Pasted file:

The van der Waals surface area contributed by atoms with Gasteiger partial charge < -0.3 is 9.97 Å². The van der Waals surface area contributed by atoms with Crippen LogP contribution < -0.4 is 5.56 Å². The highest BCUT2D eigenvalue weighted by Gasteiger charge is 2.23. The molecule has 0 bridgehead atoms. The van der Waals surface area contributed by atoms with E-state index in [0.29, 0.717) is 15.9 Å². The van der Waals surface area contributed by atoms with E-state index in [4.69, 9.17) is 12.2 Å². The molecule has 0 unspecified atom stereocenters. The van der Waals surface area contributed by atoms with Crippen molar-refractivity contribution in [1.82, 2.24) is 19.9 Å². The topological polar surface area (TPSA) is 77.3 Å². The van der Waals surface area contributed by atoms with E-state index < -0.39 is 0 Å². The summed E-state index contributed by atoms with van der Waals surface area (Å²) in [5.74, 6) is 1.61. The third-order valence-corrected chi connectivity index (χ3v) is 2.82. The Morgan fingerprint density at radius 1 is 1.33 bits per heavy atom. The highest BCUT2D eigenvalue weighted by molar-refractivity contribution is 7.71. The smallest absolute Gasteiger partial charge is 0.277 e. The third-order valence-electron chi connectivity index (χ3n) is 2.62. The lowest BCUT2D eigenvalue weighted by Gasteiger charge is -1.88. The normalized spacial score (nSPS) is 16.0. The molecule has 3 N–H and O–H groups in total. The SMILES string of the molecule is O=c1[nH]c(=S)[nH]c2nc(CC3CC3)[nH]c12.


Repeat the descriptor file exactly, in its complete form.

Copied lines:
The van der Waals surface area contributed by atoms with Gasteiger partial charge < -0.3 is 9.97 Å². The van der Waals surface area contributed by atoms with Crippen LogP contribution < -0.4 is 5.56 Å². The highest BCUT2D eigenvalue weighted by Gasteiger charge is 2.23. The molecule has 0 bridgehead atoms. The van der Waals surface area contributed by atoms with E-state index in [0.29, 0.717) is 15.9 Å². The van der Waals surface area contributed by atoms with E-state index in [4.69, 9.17) is 12.2 Å². The molecule has 0 unspecified atom stereocenters. The van der Waals surface area contributed by atoms with Crippen molar-refractivity contribution in [1.82, 2.24) is 19.9 Å². The topological polar surface area (TPSA) is 77.3 Å². The van der Waals surface area contributed by atoms with E-state index < -0.39 is 0 Å². The summed E-state index contributed by atoms with van der Waals surface area (Å²) in [5.74, 6) is 1.61. The third-order valence-corrected chi connectivity index (χ3v) is 2.82. The Morgan fingerprint density at radius 1 is 1.33 bits per heavy atom. The highest BCUT2D eigenvalue weighted by molar-refractivity contribution is 7.71. The smallest absolute Gasteiger partial charge is 0.277 e. The third-order valence-electron chi connectivity index (χ3n) is 2.62. The lowest BCUT2D eigenvalue weighted by Gasteiger charge is -1.88. The normalized spacial score (nSPS) is 16.0. The molecule has 3 N–H and O–H groups in total. The SMILES string of the molecule is O=c1[nH]c(=S)[nH]c2nc(CC3CC3)[nH]c12.